This print edition has the look of a low quality novel. The paper quality is good, but the text is faint. The point size is one bigger than previously which helps, but the text is squidged within a narrow print space with huge margins on each side so it looks like there was a problem with the printer – a possible scenario given that the Epilogue and following pages have a more sensible layout.

The images suffer the same problem as before – they’re too small. Perhaps this is an odd thing to say because they already reduce the amount of text on a page (leading to more page turns) so increasing their size would exacerbate the problem the problem further.

I’m in two minds about the inclusion of the captioned images. They seem like an easy way of removing description from the narrative which may be appealing for the young target audience and they do make the page visually attractive. But there’s no real right time to look at / read them because they’re relevant for a large chuck of text on the page which may or may not flow onto the next.

Personally I don’t like pictures in books. To quote / paraphrase Sheldon from the “Big Bang Theory” sitcom, the greatest graphics card is the human imagination. That’s where the power of an author lies – in helping to shape a reader’s imagination. Slapping a picture ‘saves’ a thousand words but it makes us lazy.

Admittedly, maybe it’s a different condition with younger readers.

I’d advocate resizing the images to page width, and inserting them at a suitable locations in the text. They’d be larger, clearer, easier to read, and at the right place. But yes – more page turning.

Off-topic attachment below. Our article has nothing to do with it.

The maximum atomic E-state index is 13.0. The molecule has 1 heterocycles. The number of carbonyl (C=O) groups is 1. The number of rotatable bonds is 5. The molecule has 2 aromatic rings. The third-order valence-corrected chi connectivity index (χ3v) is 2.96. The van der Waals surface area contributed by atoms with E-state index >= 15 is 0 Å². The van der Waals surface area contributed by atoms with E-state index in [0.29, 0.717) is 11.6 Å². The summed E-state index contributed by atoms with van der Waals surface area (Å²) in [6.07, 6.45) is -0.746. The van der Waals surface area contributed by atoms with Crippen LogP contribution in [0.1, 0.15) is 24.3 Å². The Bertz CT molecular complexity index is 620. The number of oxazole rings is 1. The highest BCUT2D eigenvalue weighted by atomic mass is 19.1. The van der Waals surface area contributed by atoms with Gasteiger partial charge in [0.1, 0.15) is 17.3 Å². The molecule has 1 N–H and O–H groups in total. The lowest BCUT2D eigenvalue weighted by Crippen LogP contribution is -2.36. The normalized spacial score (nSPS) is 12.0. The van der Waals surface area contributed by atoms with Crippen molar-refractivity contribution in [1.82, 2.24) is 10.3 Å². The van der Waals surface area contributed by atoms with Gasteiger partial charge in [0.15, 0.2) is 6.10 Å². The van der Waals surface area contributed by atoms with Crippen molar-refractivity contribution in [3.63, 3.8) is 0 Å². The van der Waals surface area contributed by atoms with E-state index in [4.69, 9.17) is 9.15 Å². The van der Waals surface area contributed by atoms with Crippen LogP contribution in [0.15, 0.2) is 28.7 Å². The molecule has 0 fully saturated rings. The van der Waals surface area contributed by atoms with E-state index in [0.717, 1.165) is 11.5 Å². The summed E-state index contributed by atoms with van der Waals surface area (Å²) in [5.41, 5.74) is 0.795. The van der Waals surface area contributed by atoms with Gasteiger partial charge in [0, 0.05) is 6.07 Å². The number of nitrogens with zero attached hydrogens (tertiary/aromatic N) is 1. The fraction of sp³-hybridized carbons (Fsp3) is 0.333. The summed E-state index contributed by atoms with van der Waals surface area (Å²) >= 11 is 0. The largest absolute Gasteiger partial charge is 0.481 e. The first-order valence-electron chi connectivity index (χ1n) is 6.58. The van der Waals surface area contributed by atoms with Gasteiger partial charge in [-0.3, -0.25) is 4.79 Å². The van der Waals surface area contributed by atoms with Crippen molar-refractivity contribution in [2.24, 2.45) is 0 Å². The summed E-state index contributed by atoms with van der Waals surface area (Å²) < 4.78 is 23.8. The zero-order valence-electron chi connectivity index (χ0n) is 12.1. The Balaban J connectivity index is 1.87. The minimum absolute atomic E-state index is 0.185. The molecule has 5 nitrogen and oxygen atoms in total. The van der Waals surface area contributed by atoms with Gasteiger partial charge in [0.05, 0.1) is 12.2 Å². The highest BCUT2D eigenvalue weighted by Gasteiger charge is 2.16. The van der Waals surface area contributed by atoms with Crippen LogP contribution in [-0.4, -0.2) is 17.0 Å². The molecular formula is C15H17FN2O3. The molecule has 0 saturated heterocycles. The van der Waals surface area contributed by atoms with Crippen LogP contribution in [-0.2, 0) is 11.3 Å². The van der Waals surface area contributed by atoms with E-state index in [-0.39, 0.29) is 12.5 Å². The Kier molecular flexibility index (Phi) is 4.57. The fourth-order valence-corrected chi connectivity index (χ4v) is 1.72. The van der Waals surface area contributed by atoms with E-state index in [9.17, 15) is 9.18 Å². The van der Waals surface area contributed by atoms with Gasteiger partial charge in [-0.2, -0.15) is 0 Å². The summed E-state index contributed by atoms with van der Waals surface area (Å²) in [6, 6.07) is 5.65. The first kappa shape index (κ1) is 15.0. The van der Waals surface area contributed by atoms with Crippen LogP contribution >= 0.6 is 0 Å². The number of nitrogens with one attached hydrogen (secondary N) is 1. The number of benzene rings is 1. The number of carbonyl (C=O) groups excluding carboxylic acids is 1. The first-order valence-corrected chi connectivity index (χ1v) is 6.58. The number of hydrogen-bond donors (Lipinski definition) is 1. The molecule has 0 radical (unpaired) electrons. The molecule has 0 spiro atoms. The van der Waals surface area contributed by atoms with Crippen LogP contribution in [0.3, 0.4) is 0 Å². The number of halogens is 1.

How the above issues translate on an electronic book format I don’t know.

Final thoughts and rating * * * * *

My first instinct was to knock off a star because Peri is no longer the wonderful main character that she was in Making it Home, and instead we have whingey Henry.

Will Max be the main character in the third novel? Personally I hope not. Good child actors are rare, and I’d be cautious that we may have a literary equivalent here with Max. I’d love to see Peri return, but I do concede that it’s probably Max’s ‘turn’.

I was also tempted to knock off a star because of the vagueness of the general story line where we stagger from one tale to another (as the title may suggest!). But I got to thinking that not only is this a novel approach in appealing to younger readers, things do sort of come together at the end and wrap up.

I also really appreciate that layers are being added to the time travel element – not just the the encyclopedia aspect, but in more subtle things like the discussions leading to the idea of predestination.

I’m looking forward to Book 3 which guessing from the Epilogue sounds very promising – Peri trying to the solve the mystery which shrouds the encyclopedia. Perfect!

Review: Making it Home (Suzanne Roche)

Paul

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Disclaimer: I received a free copy of “Stumbling On a Tale” from Word Slinger Publicity to read and provide an honest review. This is it!

Star ratings:

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Stumbling On a Tale (Suzanne Roche)
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Author: Paul Wandason

I love astronomy and science fiction, but I love my family more. So I love time travel too!